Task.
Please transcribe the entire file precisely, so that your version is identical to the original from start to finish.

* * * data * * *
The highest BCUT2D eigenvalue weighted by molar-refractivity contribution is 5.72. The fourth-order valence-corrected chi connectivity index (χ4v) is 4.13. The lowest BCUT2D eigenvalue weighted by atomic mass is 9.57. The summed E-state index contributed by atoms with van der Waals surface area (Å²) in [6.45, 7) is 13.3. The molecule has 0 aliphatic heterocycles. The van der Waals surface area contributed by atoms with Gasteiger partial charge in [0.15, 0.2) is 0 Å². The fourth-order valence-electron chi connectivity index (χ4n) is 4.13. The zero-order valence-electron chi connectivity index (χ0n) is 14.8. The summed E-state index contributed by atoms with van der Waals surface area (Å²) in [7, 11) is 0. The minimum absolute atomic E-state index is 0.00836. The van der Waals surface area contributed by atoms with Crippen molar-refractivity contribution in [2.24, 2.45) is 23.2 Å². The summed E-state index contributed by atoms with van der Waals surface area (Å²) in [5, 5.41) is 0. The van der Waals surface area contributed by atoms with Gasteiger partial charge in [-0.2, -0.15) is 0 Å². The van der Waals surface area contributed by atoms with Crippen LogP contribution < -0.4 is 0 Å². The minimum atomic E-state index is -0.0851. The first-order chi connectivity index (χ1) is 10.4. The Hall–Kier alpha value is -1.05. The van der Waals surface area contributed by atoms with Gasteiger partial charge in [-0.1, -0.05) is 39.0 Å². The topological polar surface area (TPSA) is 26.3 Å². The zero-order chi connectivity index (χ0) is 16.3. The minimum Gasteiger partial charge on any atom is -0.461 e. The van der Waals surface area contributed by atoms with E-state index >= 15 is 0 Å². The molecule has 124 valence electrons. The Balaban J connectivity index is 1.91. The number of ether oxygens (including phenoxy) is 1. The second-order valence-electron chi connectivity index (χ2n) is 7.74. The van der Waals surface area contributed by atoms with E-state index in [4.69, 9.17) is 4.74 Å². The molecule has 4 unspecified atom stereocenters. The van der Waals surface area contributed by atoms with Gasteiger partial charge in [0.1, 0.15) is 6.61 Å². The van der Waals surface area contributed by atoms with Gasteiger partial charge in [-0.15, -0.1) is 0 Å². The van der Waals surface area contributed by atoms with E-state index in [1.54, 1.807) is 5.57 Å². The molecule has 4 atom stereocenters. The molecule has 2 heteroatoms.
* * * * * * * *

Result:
The highest BCUT2D eigenvalue weighted by molar-refractivity contribution is 5.72. The fourth-order valence-corrected chi connectivity index (χ4v) is 4.13. The lowest BCUT2D eigenvalue weighted by atomic mass is 9.57. The summed E-state index contributed by atoms with van der Waals surface area (Å²) in [6.45, 7) is 13.3. The molecule has 0 aliphatic heterocycles. The van der Waals surface area contributed by atoms with Gasteiger partial charge in [0.15, 0.2) is 0 Å². The fourth-order valence-electron chi connectivity index (χ4n) is 4.13. The zero-order valence-electron chi connectivity index (χ0n) is 14.8. The summed E-state index contributed by atoms with van der Waals surface area (Å²) in [7, 11) is 0. The minimum absolute atomic E-state index is 0.00836. The van der Waals surface area contributed by atoms with Crippen molar-refractivity contribution in [2.24, 2.45) is 23.2 Å². The summed E-state index contributed by atoms with van der Waals surface area (Å²) in [5, 5.41) is 0. The van der Waals surface area contributed by atoms with Gasteiger partial charge in [-0.2, -0.15) is 0 Å². The van der Waals surface area contributed by atoms with Crippen LogP contribution < -0.4 is 0 Å². The minimum atomic E-state index is -0.0851. The first-order chi connectivity index (χ1) is 10.4. The Hall–Kier alpha value is -1.05. The van der Waals surface area contributed by atoms with Gasteiger partial charge in [-0.1, -0.05) is 39.0 Å². The topological polar surface area (TPSA) is 26.3 Å². The zero-order chi connectivity index (χ0) is 16.3. The minimum Gasteiger partial charge on any atom is -0.461 e. The van der Waals surface area contributed by atoms with E-state index >= 15 is 0 Å². The molecule has 124 valence electrons. The Balaban J connectivity index is 1.91. The number of ether oxygens (including phenoxy) is 1. The second-order valence-electron chi connectivity index (χ2n) is 7.74. The van der Waals surface area contributed by atoms with E-state index in [4.69, 9.17) is 4.74 Å². The molecule has 4 unspecified atom stereocenters. The van der Waals surface area contributed by atoms with Gasteiger partial charge in [0.1, 0.15) is 6.61 Å². The van der Waals surface area contributed by atoms with Gasteiger partial charge in [-0.15, -0.1) is 0 Å². The van der Waals surface area contributed by atoms with E-state index in [1.54, 1.807) is 5.57 Å². The molecule has 4 atom stereocenters. The molecule has 2 heteroatoms.